The Washington PostDemocracy Dies in Darkness

Opinion President Trump is a pig. In the best sense of the word.

Piglets breeded on straw.
Piglets breeded on straw. (Damien Meyer/AFP/Getty Images)
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Richard Nixon will forever be remembered for his November 1973 protest: "I am not a crook."

Donald Trump, likewise, may be recorded in history for the assertion he made over the weekend to a skeptical nation: I am not an idiot.

The commander in chief volunteered an unexpected defense of his intellect and sanity in response to a book in which many of his aides are portrayed as believing the boss to be, in the medical parlance, a few fries short of a Happy Meal.

"My two greatest assets have been my mental stability and being, like, really smart," Trump tweeted — because, like, nothing says "intelligence" like using the word "like" like that. Trump went on to tweet that his achievements qualify him as "genius….and a very stable genius at that!"

Washington Post opinion writer Jennifer Rubin explains the probability of impeachment or enacting the 25th Amendment in the Trump era. (Video: Adriana Usero, Kate Woodsome, Danielle Kunitz/The Washington Post)

At a mini news conference that same day, Trump explained why he felt compelled to defend his mental health and acuity: "I went to the best colleges for college. I went to a — I had a situation where I was a very excellent student."

This was, like, almost as ill-advised as what Sen. William Scott (R-Va.) did in 1974 upon being named the dumbest member of Congress by an obscure publication. He held a news conference to deny that he was dumbest — thereby proving the charge.

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But maybe this is, like, a misunderstanding. Maybe Trump didn't mean to type that he is a "stable genius" but a "stable genus" — that is, of a genus and species typically found in a stable. In this case, an argument can be made that Trump is indeed a stable genus — specifically a descendant of Sus scrofa known as Sus domesticus. The common pig.

Before you accuse me of being rude (which would compel me to host a news conference to deny it), I am not suggesting that the president is a pig in the pejorative sense Trump meant when calling Rosie O'Donnell a pig. (Although, if the hoof fits . . .) I mean pig in the best sense — that of the most intelligent animals on the farm, and the ones George Orwell selected to lead all other animals in "Animal Farm."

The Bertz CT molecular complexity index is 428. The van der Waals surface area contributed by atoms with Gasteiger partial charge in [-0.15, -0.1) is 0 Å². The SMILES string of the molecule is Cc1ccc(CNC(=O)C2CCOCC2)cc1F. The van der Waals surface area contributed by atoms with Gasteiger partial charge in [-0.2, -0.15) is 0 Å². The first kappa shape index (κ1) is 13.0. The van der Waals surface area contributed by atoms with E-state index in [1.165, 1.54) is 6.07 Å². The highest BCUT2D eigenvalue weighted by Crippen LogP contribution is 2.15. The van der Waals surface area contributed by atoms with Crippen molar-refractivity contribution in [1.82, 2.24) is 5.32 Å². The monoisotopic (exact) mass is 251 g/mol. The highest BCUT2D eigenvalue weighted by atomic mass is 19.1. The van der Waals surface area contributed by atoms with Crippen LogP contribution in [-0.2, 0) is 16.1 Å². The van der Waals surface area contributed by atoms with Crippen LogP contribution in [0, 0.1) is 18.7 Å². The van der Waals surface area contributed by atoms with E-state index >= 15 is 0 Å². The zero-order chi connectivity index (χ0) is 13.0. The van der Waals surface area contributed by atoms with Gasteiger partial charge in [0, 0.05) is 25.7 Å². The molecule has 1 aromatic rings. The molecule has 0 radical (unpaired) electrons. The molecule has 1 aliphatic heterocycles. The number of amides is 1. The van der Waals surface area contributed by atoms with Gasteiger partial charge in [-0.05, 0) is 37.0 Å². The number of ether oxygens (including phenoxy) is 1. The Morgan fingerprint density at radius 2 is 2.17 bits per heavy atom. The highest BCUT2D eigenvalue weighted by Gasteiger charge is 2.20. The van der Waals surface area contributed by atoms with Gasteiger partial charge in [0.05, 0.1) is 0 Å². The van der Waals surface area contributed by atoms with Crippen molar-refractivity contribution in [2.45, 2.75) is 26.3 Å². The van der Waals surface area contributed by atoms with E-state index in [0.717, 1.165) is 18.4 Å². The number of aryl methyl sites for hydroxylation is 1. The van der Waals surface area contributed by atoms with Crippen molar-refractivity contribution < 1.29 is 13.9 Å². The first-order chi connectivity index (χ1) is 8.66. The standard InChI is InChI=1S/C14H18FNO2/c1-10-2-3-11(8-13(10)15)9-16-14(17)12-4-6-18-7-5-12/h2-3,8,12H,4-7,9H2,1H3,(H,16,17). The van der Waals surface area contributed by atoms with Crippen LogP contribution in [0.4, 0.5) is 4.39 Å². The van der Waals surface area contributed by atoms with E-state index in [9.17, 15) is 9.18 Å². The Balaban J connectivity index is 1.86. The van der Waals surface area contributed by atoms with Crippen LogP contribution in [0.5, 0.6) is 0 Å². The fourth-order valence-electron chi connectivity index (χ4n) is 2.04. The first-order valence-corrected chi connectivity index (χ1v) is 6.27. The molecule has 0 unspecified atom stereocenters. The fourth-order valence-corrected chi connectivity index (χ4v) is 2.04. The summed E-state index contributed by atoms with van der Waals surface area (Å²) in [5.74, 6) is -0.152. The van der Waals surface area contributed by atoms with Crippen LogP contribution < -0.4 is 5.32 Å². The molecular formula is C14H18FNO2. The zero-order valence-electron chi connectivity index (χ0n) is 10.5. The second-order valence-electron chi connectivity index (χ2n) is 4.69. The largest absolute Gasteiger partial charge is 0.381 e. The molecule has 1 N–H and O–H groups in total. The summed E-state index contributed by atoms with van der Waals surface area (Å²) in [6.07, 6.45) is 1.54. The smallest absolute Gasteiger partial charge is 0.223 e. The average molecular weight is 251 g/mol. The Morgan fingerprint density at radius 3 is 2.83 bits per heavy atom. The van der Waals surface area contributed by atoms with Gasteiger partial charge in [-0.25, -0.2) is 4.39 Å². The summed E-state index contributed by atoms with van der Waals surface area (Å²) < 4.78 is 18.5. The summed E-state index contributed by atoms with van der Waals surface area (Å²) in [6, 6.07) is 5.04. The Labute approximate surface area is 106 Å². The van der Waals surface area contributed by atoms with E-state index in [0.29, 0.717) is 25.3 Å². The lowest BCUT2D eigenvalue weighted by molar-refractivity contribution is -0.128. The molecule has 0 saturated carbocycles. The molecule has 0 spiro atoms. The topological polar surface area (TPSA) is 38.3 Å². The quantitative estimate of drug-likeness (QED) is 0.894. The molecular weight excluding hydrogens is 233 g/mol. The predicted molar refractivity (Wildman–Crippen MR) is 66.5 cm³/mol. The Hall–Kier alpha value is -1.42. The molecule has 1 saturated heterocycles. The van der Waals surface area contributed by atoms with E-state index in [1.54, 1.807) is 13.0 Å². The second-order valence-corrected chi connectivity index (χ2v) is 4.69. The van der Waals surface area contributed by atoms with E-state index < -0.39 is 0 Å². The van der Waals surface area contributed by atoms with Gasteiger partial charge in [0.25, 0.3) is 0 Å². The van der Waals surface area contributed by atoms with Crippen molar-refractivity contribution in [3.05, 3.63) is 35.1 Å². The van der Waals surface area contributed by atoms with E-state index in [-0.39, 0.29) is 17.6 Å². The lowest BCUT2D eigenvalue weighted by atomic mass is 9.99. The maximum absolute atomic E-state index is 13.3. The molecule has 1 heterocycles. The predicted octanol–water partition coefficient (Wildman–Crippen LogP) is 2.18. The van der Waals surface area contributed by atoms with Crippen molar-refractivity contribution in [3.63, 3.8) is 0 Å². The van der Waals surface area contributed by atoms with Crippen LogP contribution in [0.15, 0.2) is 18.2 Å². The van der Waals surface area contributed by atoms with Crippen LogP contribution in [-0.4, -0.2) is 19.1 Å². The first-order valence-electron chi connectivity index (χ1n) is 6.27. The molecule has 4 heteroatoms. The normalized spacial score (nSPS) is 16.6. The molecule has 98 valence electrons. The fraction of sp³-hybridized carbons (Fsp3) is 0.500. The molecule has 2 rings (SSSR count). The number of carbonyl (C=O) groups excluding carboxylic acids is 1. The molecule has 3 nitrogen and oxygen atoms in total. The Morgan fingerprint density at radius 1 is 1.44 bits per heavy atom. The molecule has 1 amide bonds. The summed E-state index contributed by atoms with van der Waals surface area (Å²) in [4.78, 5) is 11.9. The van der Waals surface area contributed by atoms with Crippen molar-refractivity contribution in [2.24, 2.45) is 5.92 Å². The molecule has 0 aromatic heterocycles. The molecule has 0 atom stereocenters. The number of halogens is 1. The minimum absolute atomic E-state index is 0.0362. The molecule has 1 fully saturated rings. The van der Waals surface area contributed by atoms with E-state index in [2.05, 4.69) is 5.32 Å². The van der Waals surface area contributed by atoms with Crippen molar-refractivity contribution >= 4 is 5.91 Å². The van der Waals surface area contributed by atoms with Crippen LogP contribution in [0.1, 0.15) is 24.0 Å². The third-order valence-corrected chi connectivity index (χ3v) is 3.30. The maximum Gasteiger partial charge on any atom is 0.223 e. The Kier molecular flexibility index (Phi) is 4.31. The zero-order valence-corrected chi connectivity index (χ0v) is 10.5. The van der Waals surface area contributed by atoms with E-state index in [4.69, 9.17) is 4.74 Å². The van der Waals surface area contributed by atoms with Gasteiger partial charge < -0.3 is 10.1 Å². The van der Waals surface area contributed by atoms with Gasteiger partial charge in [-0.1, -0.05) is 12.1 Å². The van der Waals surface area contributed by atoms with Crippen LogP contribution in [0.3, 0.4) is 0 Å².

It has been many years since I read the 1945 classic, but I have perused the CliffsNotes, and my horse sense tells me there are some echoes in current affairs.

There is Snowball, a pig who is the ideological leader of the animal movement. But the leader forces him into exile and thereafter blames him for all hardship. Snowball was originally seen as a Trotsky figure, but after the past week, it is pretty clear that Snowball's demise foreshadowed Steve Bannon.

There is also the sycophantic Squealer, top pig propagandist, glorifying his boss and vilifying Snowball with misdirection so effective he "could turn black into white." When the pigs steal the cows' milk and apples, he convinces the cows that the pigs did it to help the cows. After watching CNN's "State of the Union" on Sunday, it is clear that Squealer is reincarnated as Stephen Miller — the White House official who defended Trump's "stable genius" claim by mounting an unrelated and extended attack on CNN and anchor Jake Tapper, who accurately called Miller a "factotum."

The horses in the story are loyal but naive. One mighty horse, Boxer, believes the leader "is always right." When Boxer collapses in service to the cause, the pigs promise to send him to a veterinarian but instead sell him to make glue. In modern times, Paul Ryan, Jeff Sessions, Rex Tillerson and Gary Cohn all play the role of loyal steed destined for the knacker.

The sheep, who chant the pig-devised slogan "Four legs good, two legs bad," immediately revise their tune when the pigs start walking on two legs: "Four legs good, two legs better." Clearly, the sheep are the Fox News of the story.

Then there is Orwell's lead pig, Napoleon, a power-hungry swine who rose with a populist promise of wealth to all animals. But then he took milk and apples from cows to feed fellow pigs. He broke his promises, and, when things went wrong, he made scapegoats of animals who did not praise him.

From "Animal Farm": "It had become usual to give Napoleon the credit for every successful achievement and every stroke of good fortune. You would often hear one hen remark to another, 'Under the guidance of our leader, Comrade Napoleon, I have laid five eggs in six days'; or two cows, enjoying a drink at the pool, would exclaim, 'Thanks to the leadership of Comrade Napoleon, how excellent this water tastes!' "

I cannot think of any current figure who resembles the pig Napoleon. Maybe I could if I were, like, really smart.

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